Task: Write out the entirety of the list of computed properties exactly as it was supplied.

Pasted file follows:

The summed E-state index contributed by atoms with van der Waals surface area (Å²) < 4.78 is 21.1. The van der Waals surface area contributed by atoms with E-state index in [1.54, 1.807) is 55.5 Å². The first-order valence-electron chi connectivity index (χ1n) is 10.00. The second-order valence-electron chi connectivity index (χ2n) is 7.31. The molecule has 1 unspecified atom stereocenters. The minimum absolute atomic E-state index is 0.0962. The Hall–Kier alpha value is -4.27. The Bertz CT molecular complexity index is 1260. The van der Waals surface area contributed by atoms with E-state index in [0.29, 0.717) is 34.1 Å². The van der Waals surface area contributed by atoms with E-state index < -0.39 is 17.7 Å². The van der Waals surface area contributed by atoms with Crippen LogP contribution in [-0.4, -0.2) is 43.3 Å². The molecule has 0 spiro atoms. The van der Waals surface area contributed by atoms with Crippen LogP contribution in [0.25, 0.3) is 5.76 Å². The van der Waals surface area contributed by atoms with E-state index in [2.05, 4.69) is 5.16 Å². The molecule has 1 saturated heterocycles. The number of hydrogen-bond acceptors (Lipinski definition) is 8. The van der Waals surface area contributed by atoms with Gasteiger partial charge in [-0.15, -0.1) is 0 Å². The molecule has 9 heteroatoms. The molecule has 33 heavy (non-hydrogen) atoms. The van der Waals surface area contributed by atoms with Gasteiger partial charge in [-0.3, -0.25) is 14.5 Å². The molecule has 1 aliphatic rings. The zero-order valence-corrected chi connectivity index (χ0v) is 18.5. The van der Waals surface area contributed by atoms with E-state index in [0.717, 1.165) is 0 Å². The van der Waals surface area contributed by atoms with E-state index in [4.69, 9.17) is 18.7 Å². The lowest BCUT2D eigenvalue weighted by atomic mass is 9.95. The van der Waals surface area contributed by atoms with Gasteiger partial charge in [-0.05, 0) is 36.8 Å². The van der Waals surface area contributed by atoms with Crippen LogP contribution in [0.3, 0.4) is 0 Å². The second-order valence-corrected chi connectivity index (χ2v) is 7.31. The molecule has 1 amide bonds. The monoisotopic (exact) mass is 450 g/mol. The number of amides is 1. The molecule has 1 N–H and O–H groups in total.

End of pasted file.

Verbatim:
The summed E-state index contributed by atoms with van der Waals surface area (Å²) < 4.78 is 21.1. The van der Waals surface area contributed by atoms with E-state index in [1.54, 1.807) is 55.5 Å². The first-order valence-electron chi connectivity index (χ1n) is 10.00. The second-order valence-electron chi connectivity index (χ2n) is 7.31. The molecule has 1 unspecified atom stereocenters. The minimum absolute atomic E-state index is 0.0962. The Hall–Kier alpha value is -4.27. The Bertz CT molecular complexity index is 1260. The van der Waals surface area contributed by atoms with E-state index in [0.29, 0.717) is 34.1 Å². The van der Waals surface area contributed by atoms with E-state index < -0.39 is 17.7 Å². The van der Waals surface area contributed by atoms with Crippen LogP contribution in [-0.4, -0.2) is 43.3 Å². The molecule has 0 spiro atoms. The van der Waals surface area contributed by atoms with Crippen LogP contribution in [0.25, 0.3) is 5.76 Å². The van der Waals surface area contributed by atoms with E-state index in [2.05, 4.69) is 5.16 Å². The molecule has 1 saturated heterocycles. The number of hydrogen-bond acceptors (Lipinski definition) is 8. The van der Waals surface area contributed by atoms with Gasteiger partial charge in [-0.15, -0.1) is 0 Å². The molecule has 9 heteroatoms. The molecule has 33 heavy (non-hydrogen) atoms. The van der Waals surface area contributed by atoms with Gasteiger partial charge in [-0.3, -0.25) is 14.5 Å². The molecule has 1 aliphatic rings. The zero-order valence-corrected chi connectivity index (χ0v) is 18.5. The van der Waals surface area contributed by atoms with E-state index in [0.717, 1.165) is 0 Å². The van der Waals surface area contributed by atoms with E-state index in [4.69, 9.17) is 18.7 Å². The lowest BCUT2D eigenvalue weighted by atomic mass is 9.95. The van der Waals surface area contributed by atoms with Gasteiger partial charge in [-0.05, 0) is 36.8 Å². The van der Waals surface area contributed by atoms with Crippen LogP contribution in [0.3, 0.4) is 0 Å². The second-order valence-corrected chi connectivity index (χ2v) is 7.31. The molecule has 1 amide bonds. The monoisotopic (exact) mass is 450 g/mol. The number of amides is 1. The molecule has 1 N–H and O–H groups in total.